The objective of this study is to understand determinants of mortality rates of children under the age of five years in developing countries. The study uses secondary data to investigate the relationship between underfive mortality rates and such socioeconomic variables as fertility, literacy, immunization, access to clean drinking water, HIV/AIDS prevalence, and human and material resources using linear regression analysis. Results show that while most of these variables have a significant relationship with under-five mortality rate, the proportion of doctors for every 100,000 population, and health expenditure per capita have an insignificant predictive value. Conclusion: Reducing child mortality rates requires multiple intervention strategies, such as access to safe drinking water, improvement in education opportunities, family planning, and tackling HIV/AIDS.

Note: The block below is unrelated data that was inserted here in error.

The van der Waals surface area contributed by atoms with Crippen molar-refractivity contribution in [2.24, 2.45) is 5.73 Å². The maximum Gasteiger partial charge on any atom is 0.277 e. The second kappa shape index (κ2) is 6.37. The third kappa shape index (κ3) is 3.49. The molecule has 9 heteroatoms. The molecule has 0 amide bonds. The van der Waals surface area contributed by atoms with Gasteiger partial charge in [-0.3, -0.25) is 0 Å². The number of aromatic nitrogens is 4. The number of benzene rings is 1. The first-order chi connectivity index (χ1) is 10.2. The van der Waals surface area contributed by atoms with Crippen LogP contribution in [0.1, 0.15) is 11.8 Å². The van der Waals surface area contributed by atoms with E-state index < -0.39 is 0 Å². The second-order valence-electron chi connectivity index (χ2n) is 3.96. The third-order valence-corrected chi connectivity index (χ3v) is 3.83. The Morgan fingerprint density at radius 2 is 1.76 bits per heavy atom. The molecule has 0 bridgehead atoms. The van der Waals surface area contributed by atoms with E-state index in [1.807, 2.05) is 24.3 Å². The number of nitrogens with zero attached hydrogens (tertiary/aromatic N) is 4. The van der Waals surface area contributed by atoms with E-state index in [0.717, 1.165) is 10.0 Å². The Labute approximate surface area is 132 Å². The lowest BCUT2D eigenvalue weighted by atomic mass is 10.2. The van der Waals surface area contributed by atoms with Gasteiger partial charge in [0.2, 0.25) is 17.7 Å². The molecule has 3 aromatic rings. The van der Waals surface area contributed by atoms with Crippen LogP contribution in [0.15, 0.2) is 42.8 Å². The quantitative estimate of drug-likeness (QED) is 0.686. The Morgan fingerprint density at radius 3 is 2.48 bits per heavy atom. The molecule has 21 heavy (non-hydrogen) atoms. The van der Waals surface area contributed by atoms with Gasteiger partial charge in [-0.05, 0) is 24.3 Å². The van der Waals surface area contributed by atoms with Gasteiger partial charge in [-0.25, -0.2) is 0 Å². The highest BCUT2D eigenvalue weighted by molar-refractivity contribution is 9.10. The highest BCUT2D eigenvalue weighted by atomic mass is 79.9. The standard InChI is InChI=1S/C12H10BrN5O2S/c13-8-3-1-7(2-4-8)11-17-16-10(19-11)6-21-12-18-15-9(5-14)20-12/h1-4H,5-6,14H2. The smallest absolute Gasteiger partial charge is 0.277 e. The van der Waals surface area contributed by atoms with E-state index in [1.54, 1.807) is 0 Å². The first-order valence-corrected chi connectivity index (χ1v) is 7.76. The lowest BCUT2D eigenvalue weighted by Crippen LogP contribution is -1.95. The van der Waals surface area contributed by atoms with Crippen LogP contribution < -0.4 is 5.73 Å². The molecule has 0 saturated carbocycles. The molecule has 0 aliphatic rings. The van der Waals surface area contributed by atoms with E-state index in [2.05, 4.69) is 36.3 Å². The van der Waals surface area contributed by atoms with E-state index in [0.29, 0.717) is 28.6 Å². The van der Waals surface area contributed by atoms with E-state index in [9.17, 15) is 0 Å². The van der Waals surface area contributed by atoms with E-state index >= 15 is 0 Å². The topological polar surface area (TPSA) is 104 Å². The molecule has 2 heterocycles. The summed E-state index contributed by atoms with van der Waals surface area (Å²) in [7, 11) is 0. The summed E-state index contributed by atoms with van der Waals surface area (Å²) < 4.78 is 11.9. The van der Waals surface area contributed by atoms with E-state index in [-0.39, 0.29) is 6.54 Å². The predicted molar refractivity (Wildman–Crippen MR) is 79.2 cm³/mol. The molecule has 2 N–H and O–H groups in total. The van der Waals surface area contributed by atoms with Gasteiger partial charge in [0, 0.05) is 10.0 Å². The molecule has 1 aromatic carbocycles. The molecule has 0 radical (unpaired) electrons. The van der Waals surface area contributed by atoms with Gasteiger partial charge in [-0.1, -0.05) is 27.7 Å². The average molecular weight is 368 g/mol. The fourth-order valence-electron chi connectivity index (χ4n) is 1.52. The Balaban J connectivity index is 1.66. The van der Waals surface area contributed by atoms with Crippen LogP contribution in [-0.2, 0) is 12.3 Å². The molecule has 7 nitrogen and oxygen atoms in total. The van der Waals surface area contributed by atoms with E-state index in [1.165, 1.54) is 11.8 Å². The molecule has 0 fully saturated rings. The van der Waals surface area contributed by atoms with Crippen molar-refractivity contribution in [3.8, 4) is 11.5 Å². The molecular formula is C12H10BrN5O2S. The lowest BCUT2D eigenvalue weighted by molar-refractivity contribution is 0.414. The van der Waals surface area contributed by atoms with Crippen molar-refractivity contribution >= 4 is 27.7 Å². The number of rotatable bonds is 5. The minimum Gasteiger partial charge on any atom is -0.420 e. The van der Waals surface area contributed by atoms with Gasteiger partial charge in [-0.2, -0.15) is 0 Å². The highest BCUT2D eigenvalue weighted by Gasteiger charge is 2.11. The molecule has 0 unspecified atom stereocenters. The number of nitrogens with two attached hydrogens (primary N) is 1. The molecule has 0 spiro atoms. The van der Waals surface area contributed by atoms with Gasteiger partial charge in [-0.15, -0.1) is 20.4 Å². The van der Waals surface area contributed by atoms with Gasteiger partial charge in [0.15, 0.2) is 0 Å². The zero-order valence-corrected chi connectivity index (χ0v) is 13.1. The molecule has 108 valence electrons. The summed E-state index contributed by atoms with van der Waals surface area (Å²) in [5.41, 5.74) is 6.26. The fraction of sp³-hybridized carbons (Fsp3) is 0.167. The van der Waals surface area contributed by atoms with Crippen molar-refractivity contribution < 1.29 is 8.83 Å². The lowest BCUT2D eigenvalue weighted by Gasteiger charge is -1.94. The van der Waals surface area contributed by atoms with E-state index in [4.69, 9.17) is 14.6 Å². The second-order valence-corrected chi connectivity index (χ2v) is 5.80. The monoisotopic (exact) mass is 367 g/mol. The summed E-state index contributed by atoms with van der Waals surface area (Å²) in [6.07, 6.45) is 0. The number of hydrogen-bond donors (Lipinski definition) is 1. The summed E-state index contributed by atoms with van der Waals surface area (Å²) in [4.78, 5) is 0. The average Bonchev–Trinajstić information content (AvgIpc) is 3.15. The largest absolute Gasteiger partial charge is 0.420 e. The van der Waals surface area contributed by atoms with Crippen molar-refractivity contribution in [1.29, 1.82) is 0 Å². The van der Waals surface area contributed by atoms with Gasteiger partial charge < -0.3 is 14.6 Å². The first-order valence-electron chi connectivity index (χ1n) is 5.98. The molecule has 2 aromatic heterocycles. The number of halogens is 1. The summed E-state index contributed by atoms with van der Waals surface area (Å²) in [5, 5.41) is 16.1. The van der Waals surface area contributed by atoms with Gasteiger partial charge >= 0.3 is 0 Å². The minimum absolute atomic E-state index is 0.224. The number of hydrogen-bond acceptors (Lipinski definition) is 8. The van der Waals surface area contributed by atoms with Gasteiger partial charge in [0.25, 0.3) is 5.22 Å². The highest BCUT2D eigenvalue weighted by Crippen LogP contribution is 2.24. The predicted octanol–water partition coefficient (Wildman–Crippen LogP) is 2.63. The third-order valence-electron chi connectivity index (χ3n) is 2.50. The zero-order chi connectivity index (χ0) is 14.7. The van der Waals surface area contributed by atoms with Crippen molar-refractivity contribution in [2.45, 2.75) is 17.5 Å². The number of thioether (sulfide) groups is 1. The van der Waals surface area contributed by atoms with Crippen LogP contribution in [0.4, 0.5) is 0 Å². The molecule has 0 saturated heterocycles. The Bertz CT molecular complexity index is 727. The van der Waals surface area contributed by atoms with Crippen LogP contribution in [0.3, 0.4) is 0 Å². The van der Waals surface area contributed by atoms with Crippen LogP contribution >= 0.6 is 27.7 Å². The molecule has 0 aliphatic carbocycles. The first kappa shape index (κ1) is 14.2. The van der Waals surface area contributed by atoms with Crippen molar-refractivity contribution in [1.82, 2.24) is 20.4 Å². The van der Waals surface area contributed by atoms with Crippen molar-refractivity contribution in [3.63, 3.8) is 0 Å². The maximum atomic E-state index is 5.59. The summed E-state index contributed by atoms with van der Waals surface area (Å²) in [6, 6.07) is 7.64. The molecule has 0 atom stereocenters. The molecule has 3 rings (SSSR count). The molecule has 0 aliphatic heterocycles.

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pp. 1-17
Launched on MUSE
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